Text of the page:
We could all go on Google as easily as anyone else here could, and look up the parent companies that control the television and newspapers which we have previously identified as heavily consolidated, and we could along the way notice that those same parent companies also control a commensurate share of "the internet."
In 2017, the control that those companies enjoy over internet hosting and access is not complete. In all technicality, local sub-sub-subsidiaries could hold legal title to some subdivision of the internet and/or internet access. The same has always been true, though, of the old-fashioned media we've been taught to decry. There have always been pitiable faux-equivalents of non-mainstream access to communications media: independent or public-access television and radio; CB and Ham radio; handing out VHS or audio cassette tapes; printing cheap pamphlets or independent newspapers, founding unaccredited institutions of learning, et cetera.
Our perspective, from 2017, enables us to look back on ye olde tymes and see that all of the supposed independence and freedom enjoyed by men who had invented or acquired the printing press or the radio was actually a fake. By controlling radio device interference statutes and regulations, airwave licensing, the distribution of public funds to paper publishers, and the coordinated dissemination of predetermined news topics, the conglomerates were functionally able to dictate what the vast majority of people knew and talked about, despite the technically-omnipresent ability of independent pamphleteers to print and distribute their own viewpoints. Things are much the same today, where we perceive a vast freedom in the internet due to theoretically independent hosting and comments sections, while in fact, we lack the power to collect and channel public opinion toward non-mainstream topics. We're so ecstatic at "our" success in making and using the internet that we're sure things are completely different now than when those ignorant geezers had nothing but a few channels and two local papers from which to choose.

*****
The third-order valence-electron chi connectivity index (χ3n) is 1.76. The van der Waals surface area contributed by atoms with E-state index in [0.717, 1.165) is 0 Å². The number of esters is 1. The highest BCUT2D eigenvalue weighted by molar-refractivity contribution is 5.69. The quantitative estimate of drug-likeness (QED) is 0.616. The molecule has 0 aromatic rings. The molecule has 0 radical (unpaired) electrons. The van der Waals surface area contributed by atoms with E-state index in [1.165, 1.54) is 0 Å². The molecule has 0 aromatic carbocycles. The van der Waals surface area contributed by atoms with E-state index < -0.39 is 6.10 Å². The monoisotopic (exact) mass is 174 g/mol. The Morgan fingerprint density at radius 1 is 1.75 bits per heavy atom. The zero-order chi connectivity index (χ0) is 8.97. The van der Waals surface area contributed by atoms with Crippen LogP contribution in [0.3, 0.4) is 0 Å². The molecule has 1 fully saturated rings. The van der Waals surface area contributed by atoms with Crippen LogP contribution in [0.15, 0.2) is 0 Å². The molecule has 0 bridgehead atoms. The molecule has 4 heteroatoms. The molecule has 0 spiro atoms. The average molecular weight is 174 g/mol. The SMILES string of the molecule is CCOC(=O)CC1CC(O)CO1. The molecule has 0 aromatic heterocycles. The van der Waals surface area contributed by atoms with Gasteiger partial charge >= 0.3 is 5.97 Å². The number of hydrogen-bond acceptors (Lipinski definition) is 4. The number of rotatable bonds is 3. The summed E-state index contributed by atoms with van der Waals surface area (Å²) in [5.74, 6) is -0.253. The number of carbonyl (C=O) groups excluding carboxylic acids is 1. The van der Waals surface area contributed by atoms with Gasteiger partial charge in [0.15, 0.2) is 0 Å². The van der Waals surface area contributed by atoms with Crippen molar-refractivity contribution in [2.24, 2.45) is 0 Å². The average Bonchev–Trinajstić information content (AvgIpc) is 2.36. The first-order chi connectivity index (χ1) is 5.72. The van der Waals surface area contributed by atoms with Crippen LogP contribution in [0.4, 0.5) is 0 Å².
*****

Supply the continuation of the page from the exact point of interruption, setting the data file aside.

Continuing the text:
The ability still possessed by the media cartels--the ability to coordinate news from multiple sources worldwide, while overtly or subtly disparaging alternative sources, and to establish via public education standards the intergenerational inherent mockery of what is no longer or never was meant to be mainstream--makes the internet function no differently than industrial mass media ever has. However we may flatter ourselves about our modern freedoms, it has turned out that the boundaries of these experiments were not our technology, but our intelligence.